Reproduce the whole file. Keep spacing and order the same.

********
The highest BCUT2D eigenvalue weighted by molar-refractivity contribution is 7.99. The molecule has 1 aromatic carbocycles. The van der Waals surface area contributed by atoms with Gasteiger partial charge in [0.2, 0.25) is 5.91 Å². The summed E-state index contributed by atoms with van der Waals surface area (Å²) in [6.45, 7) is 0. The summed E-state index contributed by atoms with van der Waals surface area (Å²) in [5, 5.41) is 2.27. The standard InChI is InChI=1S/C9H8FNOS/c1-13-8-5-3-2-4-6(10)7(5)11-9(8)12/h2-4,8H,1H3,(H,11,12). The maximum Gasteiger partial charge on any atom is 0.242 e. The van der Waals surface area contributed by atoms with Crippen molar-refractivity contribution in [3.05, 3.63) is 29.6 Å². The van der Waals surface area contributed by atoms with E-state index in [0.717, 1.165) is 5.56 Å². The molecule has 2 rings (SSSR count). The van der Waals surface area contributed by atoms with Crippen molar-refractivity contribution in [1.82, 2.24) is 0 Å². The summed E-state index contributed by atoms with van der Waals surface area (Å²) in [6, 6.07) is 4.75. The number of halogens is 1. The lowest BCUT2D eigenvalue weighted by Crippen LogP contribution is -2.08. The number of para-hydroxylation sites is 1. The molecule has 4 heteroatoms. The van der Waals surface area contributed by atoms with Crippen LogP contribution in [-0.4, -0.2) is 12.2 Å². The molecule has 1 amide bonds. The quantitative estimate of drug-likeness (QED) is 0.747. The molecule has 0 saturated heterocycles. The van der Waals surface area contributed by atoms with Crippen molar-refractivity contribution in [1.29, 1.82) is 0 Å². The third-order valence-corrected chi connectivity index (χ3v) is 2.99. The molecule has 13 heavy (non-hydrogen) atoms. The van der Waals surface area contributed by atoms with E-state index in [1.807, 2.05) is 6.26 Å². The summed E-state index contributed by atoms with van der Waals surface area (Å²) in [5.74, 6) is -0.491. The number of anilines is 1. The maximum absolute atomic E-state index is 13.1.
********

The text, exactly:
The highest BCUT2D eigenvalue weighted by molar-refractivity contribution is 7.99. The molecule has 1 aromatic carbocycles. The van der Waals surface area contributed by atoms with Gasteiger partial charge in [0.2, 0.25) is 5.91 Å². The summed E-state index contributed by atoms with van der Waals surface area (Å²) in [6.45, 7) is 0. The summed E-state index contributed by atoms with van der Waals surface area (Å²) in [5, 5.41) is 2.27. The standard InChI is InChI=1S/C9H8FNOS/c1-13-8-5-3-2-4-6(10)7(5)11-9(8)12/h2-4,8H,1H3,(H,11,12). The maximum Gasteiger partial charge on any atom is 0.242 e. The van der Waals surface area contributed by atoms with Crippen molar-refractivity contribution in [3.05, 3.63) is 29.6 Å². The van der Waals surface area contributed by atoms with E-state index in [0.717, 1.165) is 5.56 Å². The molecule has 2 rings (SSSR count). The van der Waals surface area contributed by atoms with Crippen molar-refractivity contribution in [1.82, 2.24) is 0 Å². The summed E-state index contributed by atoms with van der Waals surface area (Å²) in [6, 6.07) is 4.75. The number of halogens is 1. The lowest BCUT2D eigenvalue weighted by Crippen LogP contribution is -2.08. The number of para-hydroxylation sites is 1. The molecule has 4 heteroatoms. The van der Waals surface area contributed by atoms with Crippen LogP contribution in [-0.4, -0.2) is 12.2 Å². The molecule has 1 amide bonds. The quantitative estimate of drug-likeness (QED) is 0.747. The molecule has 0 saturated heterocycles. The van der Waals surface area contributed by atoms with Crippen molar-refractivity contribution in [1.29, 1.82) is 0 Å². The third-order valence-corrected chi connectivity index (χ3v) is 2.99. The molecule has 13 heavy (non-hydrogen) atoms. The van der Waals surface area contributed by atoms with E-state index in [1.807, 2.05) is 6.26 Å². The summed E-state index contributed by atoms with van der Waals surface area (Å²) in [5.74, 6) is -0.491. The number of anilines is 1. The maximum absolute atomic E-state index is 13.1.